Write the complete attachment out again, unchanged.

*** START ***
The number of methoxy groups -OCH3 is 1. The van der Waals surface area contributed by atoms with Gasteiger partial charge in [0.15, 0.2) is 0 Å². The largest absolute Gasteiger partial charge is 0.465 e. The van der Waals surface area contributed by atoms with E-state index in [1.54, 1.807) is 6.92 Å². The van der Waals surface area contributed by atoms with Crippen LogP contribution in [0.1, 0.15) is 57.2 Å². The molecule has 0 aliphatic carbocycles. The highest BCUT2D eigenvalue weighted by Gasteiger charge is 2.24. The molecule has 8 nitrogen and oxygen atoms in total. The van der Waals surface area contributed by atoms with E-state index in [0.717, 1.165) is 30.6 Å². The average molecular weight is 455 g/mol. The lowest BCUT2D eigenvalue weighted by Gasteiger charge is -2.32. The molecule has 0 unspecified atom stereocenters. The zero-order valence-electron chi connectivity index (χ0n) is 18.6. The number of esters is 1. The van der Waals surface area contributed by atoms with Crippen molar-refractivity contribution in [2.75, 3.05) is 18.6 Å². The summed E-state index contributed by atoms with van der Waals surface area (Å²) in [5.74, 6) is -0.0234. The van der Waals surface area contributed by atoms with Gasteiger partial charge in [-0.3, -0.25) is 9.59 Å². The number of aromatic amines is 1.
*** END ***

The number of methoxy groups -OCH3 is 1. The van der Waals surface area contributed by atoms with Gasteiger partial charge in [0.15, 0.2) is 0 Å². The largest absolute Gasteiger partial charge is 0.465 e. The van der Waals surface area contributed by atoms with E-state index in [1.54, 1.807) is 6.92 Å². The van der Waals surface area contributed by atoms with Crippen LogP contribution in [0.1, 0.15) is 57.2 Å². The molecule has 0 aliphatic carbocycles. The highest BCUT2D eigenvalue weighted by Gasteiger charge is 2.24. The molecule has 8 nitrogen and oxygen atoms in total. The van der Waals surface area contributed by atoms with E-state index in [0.717, 1.165) is 30.6 Å². The average molecular weight is 455 g/mol. The lowest BCUT2D eigenvalue weighted by Gasteiger charge is -2.32. The molecule has 0 unspecified atom stereocenters. The zero-order valence-electron chi connectivity index (χ0n) is 18.6. The number of esters is 1. The van der Waals surface area contributed by atoms with Crippen molar-refractivity contribution in [2.75, 3.05) is 18.6 Å². The summed E-state index contributed by atoms with van der Waals surface area (Å²) in [5.74, 6) is -0.0234. The van der Waals surface area contributed by atoms with Gasteiger partial charge in [-0.3, -0.25) is 9.59 Å². The number of aromatic amines is 1.